• In Florida, 136 Silver Alerts were issued in its first year (2008–2009), leading to 131 safe recoveries. 19 of these recoveries were directly attributable to Silver Alert. Over two years, 227 Silver Alerts have been issued in Florida – with 220 seniors located safely, and 36 of those recoveries attributed directly to the Silver Alert.

About the Coalition

The American Silver Alert Coalition is an alliance of concerned citizens and seniors organizations. We are working together toward the shared goals of enacting Silver Alert programs in all 50 states and passage of federal legislation to support state-level Silver Alert programs.

Recent Articles

15
May

Massachusetts: Taunton Becomes 12th City to Adopt Silver Alert

The city of Taunton, Massachusetts became the 12th municipality in the Bay State to adopt a Silver Alert program to help find missing seniors.

From the article in the Taunton Daily Gazette:

The Silver City is now on board with a statewide pilot program to ensure that people with Alzheimer’s disease or dementia are quickly located if they somehow wander off by themselves.

A press conference with Mayor Thomas Hoye Jr. publicizing Taunton’s participation in the Silver Alert program was held Tuesday at The Arbors assisted-living residential facility on County Street.

5
May

Silver Alert Success Story: 53-year old Arkansas man found in Louisiana

On April 30, 2014, a Silver Alert  was issued for 53-year-old Ottis McRae. McRae went missing in Norphlet, Arkansas and was later found safe in 80 miles away in Bossier Parish, Louisiana.

From the news story at The Magnolia Reporter:

Ottis Daniel McRae, 53, of Norphlet, who had been the subject of an Arkansas “Silver Alert,” has been found safe in the Bossier Parish, LA, jail.

A ground search that had been planned for McRae on Sunday morning in the Norphlet area came to a grinding halt when the Silver Alert was cancelled before dawn.

McRae was believed to have been missing since Monday but it was only since Thursday that the Silver Alert was issued.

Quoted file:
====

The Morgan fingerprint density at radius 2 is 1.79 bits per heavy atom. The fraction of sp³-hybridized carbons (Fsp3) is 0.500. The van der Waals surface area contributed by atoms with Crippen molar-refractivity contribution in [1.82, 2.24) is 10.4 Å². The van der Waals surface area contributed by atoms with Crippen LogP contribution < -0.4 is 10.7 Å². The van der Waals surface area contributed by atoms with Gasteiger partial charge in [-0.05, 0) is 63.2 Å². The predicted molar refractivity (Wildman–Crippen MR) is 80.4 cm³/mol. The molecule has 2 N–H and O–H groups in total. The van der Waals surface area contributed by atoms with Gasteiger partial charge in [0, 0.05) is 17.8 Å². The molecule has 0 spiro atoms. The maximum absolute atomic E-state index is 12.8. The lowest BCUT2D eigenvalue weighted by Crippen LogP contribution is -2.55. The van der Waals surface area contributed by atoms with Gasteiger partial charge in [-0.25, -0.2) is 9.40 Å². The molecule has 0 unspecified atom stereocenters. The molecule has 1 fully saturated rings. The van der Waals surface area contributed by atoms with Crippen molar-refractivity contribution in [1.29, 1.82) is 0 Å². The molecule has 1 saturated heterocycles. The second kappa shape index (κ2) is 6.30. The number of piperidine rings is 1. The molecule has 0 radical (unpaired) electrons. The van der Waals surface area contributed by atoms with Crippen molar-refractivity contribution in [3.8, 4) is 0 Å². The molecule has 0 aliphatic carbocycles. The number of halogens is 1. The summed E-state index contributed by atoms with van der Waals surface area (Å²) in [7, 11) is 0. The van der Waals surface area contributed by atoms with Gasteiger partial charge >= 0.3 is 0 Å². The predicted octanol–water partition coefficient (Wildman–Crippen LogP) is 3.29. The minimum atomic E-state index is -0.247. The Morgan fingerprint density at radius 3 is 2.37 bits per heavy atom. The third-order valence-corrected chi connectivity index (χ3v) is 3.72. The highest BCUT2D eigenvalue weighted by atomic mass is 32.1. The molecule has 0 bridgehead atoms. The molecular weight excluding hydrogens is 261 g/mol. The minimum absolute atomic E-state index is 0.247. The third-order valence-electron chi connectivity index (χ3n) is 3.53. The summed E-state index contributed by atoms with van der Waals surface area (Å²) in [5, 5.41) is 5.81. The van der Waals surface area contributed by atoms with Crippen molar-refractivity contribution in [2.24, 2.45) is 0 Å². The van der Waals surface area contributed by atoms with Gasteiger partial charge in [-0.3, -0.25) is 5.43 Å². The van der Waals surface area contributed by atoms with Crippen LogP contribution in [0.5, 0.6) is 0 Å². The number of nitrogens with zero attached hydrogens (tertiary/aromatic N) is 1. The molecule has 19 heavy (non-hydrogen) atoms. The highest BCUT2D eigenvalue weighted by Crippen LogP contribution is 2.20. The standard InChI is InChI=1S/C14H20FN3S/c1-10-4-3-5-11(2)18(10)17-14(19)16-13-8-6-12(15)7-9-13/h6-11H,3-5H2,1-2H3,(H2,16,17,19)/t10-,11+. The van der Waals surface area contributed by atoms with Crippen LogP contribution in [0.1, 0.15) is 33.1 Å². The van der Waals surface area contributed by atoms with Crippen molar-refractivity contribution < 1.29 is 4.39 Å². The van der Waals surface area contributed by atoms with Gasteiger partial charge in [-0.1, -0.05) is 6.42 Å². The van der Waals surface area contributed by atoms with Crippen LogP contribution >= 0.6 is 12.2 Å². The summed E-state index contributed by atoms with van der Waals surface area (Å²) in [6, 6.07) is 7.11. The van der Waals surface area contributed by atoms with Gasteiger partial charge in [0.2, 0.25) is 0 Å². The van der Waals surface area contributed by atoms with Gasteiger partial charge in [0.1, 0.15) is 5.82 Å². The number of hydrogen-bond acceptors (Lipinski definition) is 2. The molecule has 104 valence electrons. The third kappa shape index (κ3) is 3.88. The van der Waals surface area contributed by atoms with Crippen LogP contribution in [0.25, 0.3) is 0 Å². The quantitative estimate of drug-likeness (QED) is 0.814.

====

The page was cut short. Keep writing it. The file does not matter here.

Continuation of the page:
3
May

Illinois: Silver Alert Legislation Passes Senate, Advances to House

Illinois recently came one step closer to adopting a program to find missing seniors, as the Illinois State Senate unanimously approved Silver Alert legislation.

SB 1846 was introduced by Senator Daniel Biss (D-Evanston) on February 20, 2015. The bill provides that the Department of State Police shall develop a coordinated program for a statewide emergency alert system when a person 21 years old or older who is believed to have Alzheimer’s disease or related dementias is reported missing. This new system would be referred to as the Silver Alert system, and would include public notification of missing persons with dementia via electronic messages sent to all law enforcement agencies; use of the emergency alert system; the use of electronic billboards and message signs in coordination with the Illinois Department of Transportation if a vehicle is involved; and posting of the Silver Alert message on Illinois Lottery terminals.

The bill passed on a vote of 52-0 on April 30, 2015 and was sent over to the Illinois House of Representatives for further consideration.

As reported in the Quad City Times:

A system to find missing adults who have wandered off because of Alzheimer’s or dementia is advancing in the Illinois Legislature.

The so-called Silver Alert measure, which would be similar to the Amber Alert program for tracking missing children, is headed for further debate in the Illinois House after winning approval in the Senate.

State Sen. Daniel Biss, D-Evanston, is the sponsor of the initiative.

“This problem is just giant and growing,” he said Friday.

State Sen. Jennifer Bertino-Tarrant, D-Plainfield, a co-sponsor of the legislation, released a statement of support.

“It is imperative that Illinois has a coordinated plan for locating individuals with Alzheimer’s,” she said.

“The Illinois Chapter of the Alzheimer’s Association estimates more than 200,000 Illinois residents have Alzheimer’s disease or related dementias,” the statement said. “Nearly one-third of those will likely wander off, and the state currently doesn’t have an adequate system to alert the public.”